XML - Good and Bad

  • Comments posted to this topic are about the content posted at http://www.sqlservercentral.com/columnists/rVasant/xmlgoodandbad.asp

  • It's very helpful and meaningful.

  • Always knew. XML is a one of the bad thinkg ever created

  • Everything in moderation...  I personally do not make a lot of use of XML at all.  I think the use of XML in standards is beneficial due to the wide array of software tools built to adhere to those standards - eg web services.  Certainly saves time rather than coding HTTP POST, etc

    But using it internally when some arrays, etc would do doesn't make a lot of sense.  There's a lot of overhead with string processing, etc.  So I'm not surprised that things slowed down significantly - no XML could compare to a simple array of structs and some pointers...  Hope you don't get too flamed by ppl for saying XML is not the saviour of us programmers/developers/db folk


  • The article started out nicely but I feel it dropped off at the end. We are told where the problem was, but there was not mention, even in a short sentence, of how the issue was resolved. It just said there was alot of rework. I would suggest adding a section called "The Solution" prior to "Conclusion" to give the article more punch.

    Well written overall, it's just missing the punchline.

  • This article is terrible!  You're not really saying anything! 

    I think the real lesson here is that you made the decision to utilize XML (A technology to which you seem very unfamiliar) extensively without investigating the technology and testing your ideas in a sandbox environment.  XML is great at what it does but why would you use XML in this application when the database already provides your storage mechanism and you did not need to share data between heterogeneous systems...Frankly this use of XML adds another layer of complexity with no benefit.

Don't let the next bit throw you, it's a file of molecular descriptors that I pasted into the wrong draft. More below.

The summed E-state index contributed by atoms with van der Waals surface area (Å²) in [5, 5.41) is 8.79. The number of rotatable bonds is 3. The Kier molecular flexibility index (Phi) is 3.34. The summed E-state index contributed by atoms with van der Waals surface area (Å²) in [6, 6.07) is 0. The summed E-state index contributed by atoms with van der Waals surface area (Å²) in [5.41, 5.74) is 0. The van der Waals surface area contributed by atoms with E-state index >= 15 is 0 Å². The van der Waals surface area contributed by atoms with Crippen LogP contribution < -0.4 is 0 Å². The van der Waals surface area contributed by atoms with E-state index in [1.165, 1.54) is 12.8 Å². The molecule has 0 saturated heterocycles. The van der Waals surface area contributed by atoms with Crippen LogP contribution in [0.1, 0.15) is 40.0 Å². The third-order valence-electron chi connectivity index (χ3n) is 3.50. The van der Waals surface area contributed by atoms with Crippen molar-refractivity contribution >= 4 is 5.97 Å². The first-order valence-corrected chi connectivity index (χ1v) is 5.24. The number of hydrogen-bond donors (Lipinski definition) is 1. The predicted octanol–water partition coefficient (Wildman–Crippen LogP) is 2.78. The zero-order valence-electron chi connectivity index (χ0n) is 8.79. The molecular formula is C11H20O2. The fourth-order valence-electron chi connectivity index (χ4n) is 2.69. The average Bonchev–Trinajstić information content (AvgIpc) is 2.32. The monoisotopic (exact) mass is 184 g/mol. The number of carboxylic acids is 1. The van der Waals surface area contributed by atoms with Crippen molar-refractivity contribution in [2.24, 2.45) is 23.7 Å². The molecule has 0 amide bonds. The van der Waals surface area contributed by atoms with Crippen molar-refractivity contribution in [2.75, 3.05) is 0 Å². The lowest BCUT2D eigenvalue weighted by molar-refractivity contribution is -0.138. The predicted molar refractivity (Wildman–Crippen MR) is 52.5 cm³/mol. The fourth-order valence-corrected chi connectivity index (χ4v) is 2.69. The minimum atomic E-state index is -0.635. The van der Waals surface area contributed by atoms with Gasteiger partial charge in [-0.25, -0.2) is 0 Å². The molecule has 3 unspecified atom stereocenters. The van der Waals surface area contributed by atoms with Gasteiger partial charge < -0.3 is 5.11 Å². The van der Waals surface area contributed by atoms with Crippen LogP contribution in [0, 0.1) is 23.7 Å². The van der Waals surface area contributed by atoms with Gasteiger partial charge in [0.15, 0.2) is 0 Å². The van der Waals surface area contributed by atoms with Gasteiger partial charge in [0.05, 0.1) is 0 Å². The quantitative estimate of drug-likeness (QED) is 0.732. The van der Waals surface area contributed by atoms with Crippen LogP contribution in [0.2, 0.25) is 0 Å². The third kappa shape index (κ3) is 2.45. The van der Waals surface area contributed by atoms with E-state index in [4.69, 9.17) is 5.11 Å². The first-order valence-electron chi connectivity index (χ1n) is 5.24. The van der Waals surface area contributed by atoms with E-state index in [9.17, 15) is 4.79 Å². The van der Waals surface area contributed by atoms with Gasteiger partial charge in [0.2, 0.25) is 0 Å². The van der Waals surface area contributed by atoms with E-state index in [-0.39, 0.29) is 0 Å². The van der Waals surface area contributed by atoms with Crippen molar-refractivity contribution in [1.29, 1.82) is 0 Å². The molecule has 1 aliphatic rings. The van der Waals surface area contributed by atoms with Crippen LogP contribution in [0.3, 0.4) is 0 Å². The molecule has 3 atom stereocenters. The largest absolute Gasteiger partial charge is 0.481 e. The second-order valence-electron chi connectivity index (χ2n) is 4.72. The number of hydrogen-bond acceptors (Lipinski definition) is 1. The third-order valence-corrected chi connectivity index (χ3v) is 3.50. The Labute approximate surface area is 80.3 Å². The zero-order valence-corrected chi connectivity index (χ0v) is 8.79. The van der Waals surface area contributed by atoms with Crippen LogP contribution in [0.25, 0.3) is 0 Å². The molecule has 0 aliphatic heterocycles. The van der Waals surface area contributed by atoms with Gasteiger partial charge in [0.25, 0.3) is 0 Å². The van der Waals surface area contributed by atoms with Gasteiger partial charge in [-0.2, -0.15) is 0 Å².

You would be much better off utilizing a basic "domain collection/object model" architecture where domain objects are populated with data from your database...Recursion would have been easier and much faster...

  • Can we get an editor in here? Bad grammar and "OVER-USE!!!" of commas is distracting and unprofessional.

    This article doesn't give a solution, or a real description of the problem. I could easily see this being poor programming, not an inherent problem with XML.

  • I guess this wouldn't be related to XML or your article, it's more of a Solution.  Use DevExpress' TreeList component or create your directory structure from a single table instead of an Xml file / Document.

    Table Structure:

    1NullC:\Root Drive
    21Program Files
    31WindowsRoot Windows Folder
    42Microsoft Office

    In this way, you have an unlimited amount of folders / subfolders by using a combination of ID and ParentID.  We use this structure a lot and it's very fast an efficient. 

  • You are right... RECURSION was used to solve the problem.

    Still, i feel that updating thousands of rows in a single go can be easily done with XML and using database support for XML. And it is really helpful, when the details are scattered on different servers.



  • Use of XML can facilitate readability if the schema and tags are appropriately designed.  However, I'm far from convinced of its superiority in all areas.